In days past, a film festival held within rough-and-tumble Kabukicho might be assumed to feature a sampling of the work from gangster-flick director Seijun Suzuki (“Tokyo Drifter,” “Branded to Kill”), or perhaps “Yojimbo,” the Akira Kurosawa classic where a samurai arrives in a village run by two groups of gambling mobsters.

But with its smiley tag line, “Let’s go to Kabukicho!” the Tokyo International CineCity Film Festival, which begins Nov. 23 at the Shinjuku Milano 1 theater, will be focusing on giving a more positive image of the district.

“This is part of a renaissance taking place in Kabukicho,” says Yasushi Yamashita, the festival’s chief, who is expecting 7,000 patrons to attend the three-day event. “It will help us send a safe, comfortable impression nationwide.”

Now in its second year, the six-film festival will screen the Japan premiere of “Day Watch,” a Russian thriller based on the novels of Sergei Luyanenko. Its other major film is “X-Cross,” a drama from the Toei studio that stars one-time pop princess Ami Suzuki.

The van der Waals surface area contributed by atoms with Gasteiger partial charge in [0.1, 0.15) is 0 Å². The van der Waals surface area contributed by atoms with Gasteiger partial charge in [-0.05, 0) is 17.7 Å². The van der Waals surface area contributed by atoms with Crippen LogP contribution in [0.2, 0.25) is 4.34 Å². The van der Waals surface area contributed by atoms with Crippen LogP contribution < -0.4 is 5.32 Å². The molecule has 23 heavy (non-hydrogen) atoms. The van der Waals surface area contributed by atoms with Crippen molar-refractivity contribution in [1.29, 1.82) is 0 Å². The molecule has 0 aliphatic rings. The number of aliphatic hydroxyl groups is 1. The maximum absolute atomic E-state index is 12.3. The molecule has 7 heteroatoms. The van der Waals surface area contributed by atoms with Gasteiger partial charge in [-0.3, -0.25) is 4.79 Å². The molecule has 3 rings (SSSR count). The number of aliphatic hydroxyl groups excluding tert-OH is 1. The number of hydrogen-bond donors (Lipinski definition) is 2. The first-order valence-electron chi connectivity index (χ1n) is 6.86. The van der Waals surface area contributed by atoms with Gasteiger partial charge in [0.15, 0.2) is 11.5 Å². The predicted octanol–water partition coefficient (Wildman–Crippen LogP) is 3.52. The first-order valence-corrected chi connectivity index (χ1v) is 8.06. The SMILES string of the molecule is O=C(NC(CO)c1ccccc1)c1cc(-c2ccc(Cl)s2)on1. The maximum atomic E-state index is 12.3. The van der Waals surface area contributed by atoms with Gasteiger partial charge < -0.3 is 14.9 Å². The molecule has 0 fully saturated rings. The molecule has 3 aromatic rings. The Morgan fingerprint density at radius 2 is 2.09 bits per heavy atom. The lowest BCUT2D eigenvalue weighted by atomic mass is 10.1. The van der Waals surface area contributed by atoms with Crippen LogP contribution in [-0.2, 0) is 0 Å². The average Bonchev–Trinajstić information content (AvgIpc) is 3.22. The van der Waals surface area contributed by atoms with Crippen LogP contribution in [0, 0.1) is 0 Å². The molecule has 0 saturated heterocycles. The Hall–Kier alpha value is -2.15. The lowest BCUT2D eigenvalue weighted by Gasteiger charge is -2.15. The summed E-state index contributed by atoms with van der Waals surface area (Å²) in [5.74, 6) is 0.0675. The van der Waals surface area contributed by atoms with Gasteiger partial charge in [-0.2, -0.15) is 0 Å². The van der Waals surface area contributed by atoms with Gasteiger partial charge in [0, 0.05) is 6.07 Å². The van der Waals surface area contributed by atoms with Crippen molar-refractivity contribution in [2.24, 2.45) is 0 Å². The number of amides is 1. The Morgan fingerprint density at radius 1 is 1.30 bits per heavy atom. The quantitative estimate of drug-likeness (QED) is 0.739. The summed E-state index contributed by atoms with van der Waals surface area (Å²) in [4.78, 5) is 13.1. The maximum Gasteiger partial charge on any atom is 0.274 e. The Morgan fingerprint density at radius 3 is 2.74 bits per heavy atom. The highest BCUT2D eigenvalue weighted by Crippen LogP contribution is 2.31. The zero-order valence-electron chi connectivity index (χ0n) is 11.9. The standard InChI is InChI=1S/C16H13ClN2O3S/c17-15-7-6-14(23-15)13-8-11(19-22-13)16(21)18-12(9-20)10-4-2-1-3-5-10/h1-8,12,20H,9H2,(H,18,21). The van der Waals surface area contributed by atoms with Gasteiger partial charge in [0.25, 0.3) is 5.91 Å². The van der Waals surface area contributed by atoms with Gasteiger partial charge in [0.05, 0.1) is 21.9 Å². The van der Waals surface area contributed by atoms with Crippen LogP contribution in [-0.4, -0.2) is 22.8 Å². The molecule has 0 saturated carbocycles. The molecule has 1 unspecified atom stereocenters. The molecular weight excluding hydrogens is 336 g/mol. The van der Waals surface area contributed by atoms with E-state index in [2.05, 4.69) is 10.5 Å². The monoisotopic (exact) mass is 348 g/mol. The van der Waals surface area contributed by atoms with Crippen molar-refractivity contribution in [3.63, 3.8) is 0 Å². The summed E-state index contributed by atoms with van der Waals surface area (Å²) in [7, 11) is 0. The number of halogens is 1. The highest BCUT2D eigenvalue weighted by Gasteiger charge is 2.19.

Given the dark cloud that still hangs over the district, getting sponsorship was a challenge, says Yamashita, who was able to attract the likes of Mitsubishi Motors and Tokyo Gas.

A “family cinema jazz concert” featuring saxophonist Saori Yano will be a part of the festivities on Sunday (11:30 a.m.) at Shinjuku Milano 1. In subsequent years, the event hopes to expand to include comedy and theater events.

Tokyo International CineCity Film Festival takes place Nov. 23-25. Information can be found online at ticf.info (Japanese only). Movie screenings are ¥1,300 and ¥1,500.

In line with COVID-19 guidelines, the government is strongly requesting that residents and visitors exercise caution if they choose to visit bars, restaurants, music venues and other public spaces.

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